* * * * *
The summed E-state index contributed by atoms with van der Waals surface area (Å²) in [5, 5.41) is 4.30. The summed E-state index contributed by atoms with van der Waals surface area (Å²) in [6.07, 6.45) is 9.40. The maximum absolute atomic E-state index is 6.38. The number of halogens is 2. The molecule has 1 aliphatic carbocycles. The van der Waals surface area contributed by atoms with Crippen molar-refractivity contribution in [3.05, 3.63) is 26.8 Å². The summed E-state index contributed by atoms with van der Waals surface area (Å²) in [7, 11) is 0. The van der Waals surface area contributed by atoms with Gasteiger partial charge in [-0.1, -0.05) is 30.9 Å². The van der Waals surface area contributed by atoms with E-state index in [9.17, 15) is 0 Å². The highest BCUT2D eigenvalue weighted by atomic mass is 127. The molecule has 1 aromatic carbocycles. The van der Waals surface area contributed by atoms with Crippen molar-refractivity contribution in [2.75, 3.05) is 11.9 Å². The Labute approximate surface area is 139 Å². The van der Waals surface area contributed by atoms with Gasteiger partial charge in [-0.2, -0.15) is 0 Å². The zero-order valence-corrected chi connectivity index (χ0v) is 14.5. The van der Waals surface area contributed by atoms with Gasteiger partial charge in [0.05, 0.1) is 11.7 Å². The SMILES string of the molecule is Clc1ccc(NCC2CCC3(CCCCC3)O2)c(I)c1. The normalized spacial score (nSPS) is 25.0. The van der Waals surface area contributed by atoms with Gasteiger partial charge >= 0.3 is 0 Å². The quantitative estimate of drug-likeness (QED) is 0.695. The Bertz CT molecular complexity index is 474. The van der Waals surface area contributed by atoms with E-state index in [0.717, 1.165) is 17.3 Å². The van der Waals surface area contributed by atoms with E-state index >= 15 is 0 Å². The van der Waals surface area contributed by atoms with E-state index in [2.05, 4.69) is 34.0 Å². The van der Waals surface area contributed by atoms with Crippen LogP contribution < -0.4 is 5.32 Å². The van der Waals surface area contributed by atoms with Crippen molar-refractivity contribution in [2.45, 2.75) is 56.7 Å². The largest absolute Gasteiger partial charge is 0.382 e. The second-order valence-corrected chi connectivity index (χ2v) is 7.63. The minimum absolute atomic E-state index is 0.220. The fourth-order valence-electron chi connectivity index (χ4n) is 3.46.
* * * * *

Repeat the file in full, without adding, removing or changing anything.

The summed E-state index contributed by atoms with van der Waals surface area (Å²) in [5, 5.41) is 4.30. The summed E-state index contributed by atoms with van der Waals surface area (Å²) in [6.07, 6.45) is 9.40. The maximum absolute atomic E-state index is 6.38. The number of halogens is 2. The molecule has 1 aliphatic carbocycles. The van der Waals surface area contributed by atoms with Crippen molar-refractivity contribution in [3.05, 3.63) is 26.8 Å². The summed E-state index contributed by atoms with van der Waals surface area (Å²) in [7, 11) is 0. The van der Waals surface area contributed by atoms with Gasteiger partial charge in [-0.1, -0.05) is 30.9 Å². The van der Waals surface area contributed by atoms with E-state index in [9.17, 15) is 0 Å². The highest BCUT2D eigenvalue weighted by atomic mass is 127. The molecule has 1 aromatic carbocycles. The van der Waals surface area contributed by atoms with Crippen molar-refractivity contribution in [2.75, 3.05) is 11.9 Å². The Labute approximate surface area is 139 Å². The van der Waals surface area contributed by atoms with Gasteiger partial charge in [-0.2, -0.15) is 0 Å². The zero-order valence-corrected chi connectivity index (χ0v) is 14.5. The van der Waals surface area contributed by atoms with Gasteiger partial charge in [0.05, 0.1) is 11.7 Å². The SMILES string of the molecule is Clc1ccc(NCC2CCC3(CCCCC3)O2)c(I)c1. The normalized spacial score (nSPS) is 25.0. The van der Waals surface area contributed by atoms with Gasteiger partial charge >= 0.3 is 0 Å². The quantitative estimate of drug-likeness (QED) is 0.695. The Bertz CT molecular complexity index is 474. The van der Waals surface area contributed by atoms with E-state index in [0.717, 1.165) is 17.3 Å². The van der Waals surface area contributed by atoms with E-state index >= 15 is 0 Å². The van der Waals surface area contributed by atoms with E-state index in [2.05, 4.69) is 34.0 Å². The van der Waals surface area contributed by atoms with Crippen LogP contribution < -0.4 is 5.32 Å². The van der Waals surface area contributed by atoms with Crippen molar-refractivity contribution in [2.45, 2.75) is 56.7 Å². The largest absolute Gasteiger partial charge is 0.382 e. The second-order valence-corrected chi connectivity index (χ2v) is 7.63. The minimum absolute atomic E-state index is 0.220. The fourth-order valence-electron chi connectivity index (χ4n) is 3.46.